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Tag Archive: Facebook

Laura Madison

Salespeople Social Selling Under the Dealership’s Umbrella

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Social selling is sweeping the automotive industry. A quick search for the terms ‘social selling’ will bring a bounty of articles, training offerings, and tips for salespeople leveraging social media to win business. All this social media mania is leaving dealerships wondering how to empower and control their employees who want to participate in this social realm.

The best strategy for this social movement is NOT to ignore the power of individual presences on social media or to prohibit salespeople to use social to promote themselves altogether; the best solution, for both dealerships and salespeople, is to create a social media presence where salespeople can participate under the umbrella of the dealership. This allows dealerships to benefit from any brand equity created by salespeople but also contributes to a larger, more cohesive marketing effort. It’s both empowering and controlled.

Uploading Under the Umbrella

Executing on this strategy is relatively simple. For example, a dealership can encourage salespeople to upload personalized videos to the dealership’s YouTube page. Simple videos filmed by salespeople with a smartphone highlighting the best features of a top-selling vehicle or the changes to a recent redesign, can provide great visibility for both the salesperson and the dealership. This upload can be facilitated very simply by a marketing director or whoever is presently running the dealership’s social media sites.

Salespeople can also participate on the dealership’s Facebook page in a number of ways. An effective social media presence highlights the humans behind a brand, so featuring photos of salespeople and tagging them in these photos can be a powerful way to add a human component to a dealership presence and also become more visible to these salespeople’s connections. Another way salespeople could contribute on Facebook is by providing content to post to the dealership Facebook page, like interesting product or customer photos.  Mining salespeople for Facebook updates could add incredible variety to posts and allow a dealership to show the faces behind the business.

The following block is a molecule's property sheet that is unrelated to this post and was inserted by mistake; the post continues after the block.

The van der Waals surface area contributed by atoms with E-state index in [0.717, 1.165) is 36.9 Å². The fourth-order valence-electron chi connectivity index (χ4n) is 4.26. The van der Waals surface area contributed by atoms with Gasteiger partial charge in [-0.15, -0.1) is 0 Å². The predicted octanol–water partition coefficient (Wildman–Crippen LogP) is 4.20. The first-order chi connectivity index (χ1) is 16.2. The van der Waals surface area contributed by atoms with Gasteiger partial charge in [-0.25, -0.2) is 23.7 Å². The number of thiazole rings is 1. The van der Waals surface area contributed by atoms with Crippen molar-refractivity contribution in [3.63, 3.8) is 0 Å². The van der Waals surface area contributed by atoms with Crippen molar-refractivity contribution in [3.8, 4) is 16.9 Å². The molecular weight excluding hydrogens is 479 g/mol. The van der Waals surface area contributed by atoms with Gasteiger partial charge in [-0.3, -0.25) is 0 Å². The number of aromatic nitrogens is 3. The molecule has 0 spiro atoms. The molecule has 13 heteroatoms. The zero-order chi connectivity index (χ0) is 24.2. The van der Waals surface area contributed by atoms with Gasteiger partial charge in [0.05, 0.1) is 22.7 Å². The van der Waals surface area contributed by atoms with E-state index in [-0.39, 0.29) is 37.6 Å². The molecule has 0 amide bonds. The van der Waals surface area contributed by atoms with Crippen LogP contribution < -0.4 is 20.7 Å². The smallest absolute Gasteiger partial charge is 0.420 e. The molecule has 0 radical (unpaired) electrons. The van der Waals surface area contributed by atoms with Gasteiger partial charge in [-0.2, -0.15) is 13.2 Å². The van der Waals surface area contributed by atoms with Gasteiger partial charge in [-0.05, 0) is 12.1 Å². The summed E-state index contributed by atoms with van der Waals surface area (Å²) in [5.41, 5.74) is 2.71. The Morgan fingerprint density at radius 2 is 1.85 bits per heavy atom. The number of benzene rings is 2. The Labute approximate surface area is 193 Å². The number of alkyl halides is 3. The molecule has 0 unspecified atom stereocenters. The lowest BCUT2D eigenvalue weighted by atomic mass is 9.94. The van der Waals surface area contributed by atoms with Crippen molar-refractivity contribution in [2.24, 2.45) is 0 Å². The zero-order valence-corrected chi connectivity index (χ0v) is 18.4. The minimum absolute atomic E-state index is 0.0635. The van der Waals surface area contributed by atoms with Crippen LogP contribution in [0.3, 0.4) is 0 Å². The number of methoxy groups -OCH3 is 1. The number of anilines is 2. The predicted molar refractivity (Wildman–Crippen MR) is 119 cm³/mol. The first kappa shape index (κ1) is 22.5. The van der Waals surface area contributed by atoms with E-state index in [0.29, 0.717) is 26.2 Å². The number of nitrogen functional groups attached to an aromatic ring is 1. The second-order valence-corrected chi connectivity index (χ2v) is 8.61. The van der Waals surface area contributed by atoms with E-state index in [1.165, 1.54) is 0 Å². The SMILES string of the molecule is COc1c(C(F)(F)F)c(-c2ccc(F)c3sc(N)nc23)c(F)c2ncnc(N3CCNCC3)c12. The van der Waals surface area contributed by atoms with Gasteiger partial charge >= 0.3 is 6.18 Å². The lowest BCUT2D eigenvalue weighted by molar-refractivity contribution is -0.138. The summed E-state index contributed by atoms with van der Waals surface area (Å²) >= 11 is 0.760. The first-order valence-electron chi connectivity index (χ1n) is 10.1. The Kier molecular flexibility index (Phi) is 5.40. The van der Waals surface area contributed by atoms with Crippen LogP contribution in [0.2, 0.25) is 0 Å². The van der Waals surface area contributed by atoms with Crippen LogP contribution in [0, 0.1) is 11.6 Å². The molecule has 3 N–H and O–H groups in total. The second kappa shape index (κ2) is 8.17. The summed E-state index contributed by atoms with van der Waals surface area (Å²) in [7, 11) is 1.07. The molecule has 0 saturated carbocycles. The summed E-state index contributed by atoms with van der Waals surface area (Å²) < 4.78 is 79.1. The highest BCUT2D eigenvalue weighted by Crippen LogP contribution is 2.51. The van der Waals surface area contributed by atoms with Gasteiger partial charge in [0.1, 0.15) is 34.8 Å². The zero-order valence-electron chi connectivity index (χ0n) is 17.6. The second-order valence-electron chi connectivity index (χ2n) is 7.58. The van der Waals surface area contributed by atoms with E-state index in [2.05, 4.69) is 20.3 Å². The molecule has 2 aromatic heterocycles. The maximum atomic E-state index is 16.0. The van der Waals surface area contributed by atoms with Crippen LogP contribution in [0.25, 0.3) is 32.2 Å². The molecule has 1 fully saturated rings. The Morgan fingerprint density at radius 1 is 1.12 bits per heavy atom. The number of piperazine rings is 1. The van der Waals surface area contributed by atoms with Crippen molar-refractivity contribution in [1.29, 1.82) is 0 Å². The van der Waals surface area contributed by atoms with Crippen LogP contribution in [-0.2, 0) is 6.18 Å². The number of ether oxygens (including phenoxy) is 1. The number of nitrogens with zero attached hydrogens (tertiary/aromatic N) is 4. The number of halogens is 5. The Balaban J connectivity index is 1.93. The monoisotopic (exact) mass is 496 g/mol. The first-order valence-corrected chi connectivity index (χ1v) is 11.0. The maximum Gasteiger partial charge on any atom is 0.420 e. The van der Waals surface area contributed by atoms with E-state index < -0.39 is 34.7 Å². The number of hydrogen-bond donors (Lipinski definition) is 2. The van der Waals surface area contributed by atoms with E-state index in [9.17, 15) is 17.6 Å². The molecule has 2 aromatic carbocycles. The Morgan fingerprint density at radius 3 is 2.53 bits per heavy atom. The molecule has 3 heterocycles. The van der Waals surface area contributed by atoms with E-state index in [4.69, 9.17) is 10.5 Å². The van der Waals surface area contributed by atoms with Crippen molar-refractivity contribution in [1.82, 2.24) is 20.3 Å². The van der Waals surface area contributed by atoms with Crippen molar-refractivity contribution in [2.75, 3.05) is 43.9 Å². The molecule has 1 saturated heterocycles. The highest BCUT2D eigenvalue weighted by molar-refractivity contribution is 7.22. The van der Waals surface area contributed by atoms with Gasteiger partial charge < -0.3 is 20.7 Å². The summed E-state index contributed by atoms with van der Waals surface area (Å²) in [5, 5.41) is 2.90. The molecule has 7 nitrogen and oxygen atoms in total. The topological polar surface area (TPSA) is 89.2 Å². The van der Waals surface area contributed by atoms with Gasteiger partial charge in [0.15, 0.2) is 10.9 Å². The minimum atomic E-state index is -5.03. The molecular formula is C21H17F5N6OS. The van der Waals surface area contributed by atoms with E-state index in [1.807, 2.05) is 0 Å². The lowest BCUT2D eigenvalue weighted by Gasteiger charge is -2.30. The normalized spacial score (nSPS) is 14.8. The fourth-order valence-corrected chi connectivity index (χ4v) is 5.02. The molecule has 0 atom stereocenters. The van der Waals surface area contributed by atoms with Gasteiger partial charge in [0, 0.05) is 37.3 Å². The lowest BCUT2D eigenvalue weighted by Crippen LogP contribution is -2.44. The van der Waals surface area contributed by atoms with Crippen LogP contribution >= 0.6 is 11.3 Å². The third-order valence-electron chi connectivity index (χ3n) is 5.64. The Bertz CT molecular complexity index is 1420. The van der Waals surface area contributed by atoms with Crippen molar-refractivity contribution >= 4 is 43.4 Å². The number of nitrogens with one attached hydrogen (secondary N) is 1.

There are a few big benefits of executing on this umbrella strategy:

  •  Increased visibility. Leveraging salespeople to create content, including automotive related photos or short videos, can boost activity on social channels and exponentially increase a dealership’s online reach. The more active a dealership can remain on social media the more prospective customers they’ll reach over time.
  •  A human component.  The key to an effective social media presence is creating human connection. Consumers want to know the people, and the story, behind a brand. Incorporating content from salespeople and featuring them in posts adds a dynamic and human component to a dealership’s social channels.
  •  Improved search engine optimization. Increasing videos, posts, and activity on certain platforms can catapult the organic search engine optimization of a dealership’s channels. For example, salespeople uploading content to YouTube will boost the likelihood of those videos appearing on the first page results of a Google search.

This umbrella approach on social media will result in a less fractured, more cohesive online presence for dealerships and dealership employees. Creating an environment where salespeople can contribute to the dealership’s social presence provides a fierce and powerful online visibility advantage in today’s competitive automotive space.

Permanent link to this article: http://blog.ncm20.com/2015/11/8049/

Laura Madison

Using Social Media to Eliminate the Car Salesman Stereotype

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Let’s face it; the public’s perception of a car salesperson is not pretty. Salespeople are regarded as sleazy, quick-talking, plaid-loving “professionals.” The negative stereotype was formed in a time when salespeople held all the cards—a time when information regarding pricing, the car-buying process, and the product was largely unavailable to consumers. Today, the consumer has the ability to research all aspects of car shopping and the industry is becoming increasingly transparent. The behavior that earned automotive salespeople this reputation has almost vanished, but this negative perception still plagues the automotive industry.

So let’s transform it.

Many dealerships today are staffed by millennials, veterans, automotive enthusiasts and people who are genuinely as interested in helping their buyer make a good decision as they are in making a paycheck. Car salespeople today are genuine, likable people. Our best way to communicate this to the public is by using social media to introduce the real people of our business. We can do this by allowing salespeople to contribute to dealership social media channels. Allowing salespeople to participate in the online movement is both empowering and innovative. You can encourage salespeople to do simple things that show they are helpful, caring resources rather than hungry, front-door vultures. For example, a salesperson could film a quick video off a smartphone of new features on a redesigned model or write up a quick social post that includes tips for the best test drive.

If salespeople can begin to brand themselves, provide guidance and context, and show that they are caring people, they have the opportunity to build themselves apart from the shadow of this terrible stereotype.